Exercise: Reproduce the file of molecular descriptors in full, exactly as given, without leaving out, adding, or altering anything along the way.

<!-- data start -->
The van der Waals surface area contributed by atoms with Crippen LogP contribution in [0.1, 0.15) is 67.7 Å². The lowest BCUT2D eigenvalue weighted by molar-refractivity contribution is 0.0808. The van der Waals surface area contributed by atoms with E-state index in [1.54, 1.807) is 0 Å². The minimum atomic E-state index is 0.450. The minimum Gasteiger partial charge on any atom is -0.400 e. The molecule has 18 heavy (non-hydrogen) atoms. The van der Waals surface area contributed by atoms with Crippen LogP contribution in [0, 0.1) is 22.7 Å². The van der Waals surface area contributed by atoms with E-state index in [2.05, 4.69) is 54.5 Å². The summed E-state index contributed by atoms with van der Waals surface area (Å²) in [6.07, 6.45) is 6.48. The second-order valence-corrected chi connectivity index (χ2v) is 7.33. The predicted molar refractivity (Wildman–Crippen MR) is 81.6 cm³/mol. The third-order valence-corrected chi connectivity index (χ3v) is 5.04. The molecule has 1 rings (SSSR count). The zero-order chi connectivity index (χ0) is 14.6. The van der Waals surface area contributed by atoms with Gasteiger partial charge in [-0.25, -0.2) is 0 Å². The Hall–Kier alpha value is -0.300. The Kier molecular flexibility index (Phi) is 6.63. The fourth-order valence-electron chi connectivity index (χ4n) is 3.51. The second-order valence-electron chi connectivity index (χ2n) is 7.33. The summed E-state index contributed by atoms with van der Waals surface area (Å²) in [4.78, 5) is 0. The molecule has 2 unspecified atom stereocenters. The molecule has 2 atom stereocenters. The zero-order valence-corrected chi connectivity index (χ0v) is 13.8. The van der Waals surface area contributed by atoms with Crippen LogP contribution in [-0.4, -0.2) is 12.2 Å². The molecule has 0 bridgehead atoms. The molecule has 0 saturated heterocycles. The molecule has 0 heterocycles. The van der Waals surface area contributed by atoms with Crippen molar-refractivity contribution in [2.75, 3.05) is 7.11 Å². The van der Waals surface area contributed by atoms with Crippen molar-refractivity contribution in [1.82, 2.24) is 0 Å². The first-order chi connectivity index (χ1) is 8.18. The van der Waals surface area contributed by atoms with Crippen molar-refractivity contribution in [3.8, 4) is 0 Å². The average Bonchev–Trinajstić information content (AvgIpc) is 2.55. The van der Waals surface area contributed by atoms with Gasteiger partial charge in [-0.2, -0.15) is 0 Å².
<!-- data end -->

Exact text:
The van der Waals surface area contributed by atoms with Crippen LogP contribution in [0.1, 0.15) is 67.7 Å². The lowest BCUT2D eigenvalue weighted by molar-refractivity contribution is 0.0808. The van der Waals surface area contributed by atoms with E-state index in [1.54, 1.807) is 0 Å². The minimum atomic E-state index is 0.450. The minimum Gasteiger partial charge on any atom is -0.400 e. The molecule has 18 heavy (non-hydrogen) atoms. The van der Waals surface area contributed by atoms with Crippen LogP contribution in [0, 0.1) is 22.7 Å². The van der Waals surface area contributed by atoms with E-state index in [2.05, 4.69) is 54.5 Å². The summed E-state index contributed by atoms with van der Waals surface area (Å²) in [6.07, 6.45) is 6.48. The second-order valence-corrected chi connectivity index (χ2v) is 7.33. The predicted molar refractivity (Wildman–Crippen MR) is 81.6 cm³/mol. The third-order valence-corrected chi connectivity index (χ3v) is 5.04. The molecule has 1 rings (SSSR count). The zero-order chi connectivity index (χ0) is 14.6. The van der Waals surface area contributed by atoms with Gasteiger partial charge in [-0.25, -0.2) is 0 Å². The Hall–Kier alpha value is -0.300. The Kier molecular flexibility index (Phi) is 6.63. The fourth-order valence-electron chi connectivity index (χ4n) is 3.51. The second-order valence-electron chi connectivity index (χ2n) is 7.33. The summed E-state index contributed by atoms with van der Waals surface area (Å²) in [4.78, 5) is 0. The molecule has 2 unspecified atom stereocenters. The molecule has 2 atom stereocenters. The zero-order valence-corrected chi connectivity index (χ0v) is 13.8. The van der Waals surface area contributed by atoms with Crippen LogP contribution in [-0.4, -0.2) is 12.2 Å². The molecule has 0 bridgehead atoms. The molecule has 0 saturated heterocycles. The molecule has 0 heterocycles. The van der Waals surface area contributed by atoms with Crippen molar-refractivity contribution in [2.75, 3.05) is 7.11 Å². The van der Waals surface area contributed by atoms with Crippen molar-refractivity contribution in [1.82, 2.24) is 0 Å². The first-order chi connectivity index (χ1) is 8.18. The van der Waals surface area contributed by atoms with Crippen molar-refractivity contribution in [3.8, 4) is 0 Å². The average Bonchev–Trinajstić information content (AvgIpc) is 2.55. The van der Waals surface area contributed by atoms with Gasteiger partial charge in [-0.2, -0.15) is 0 Å².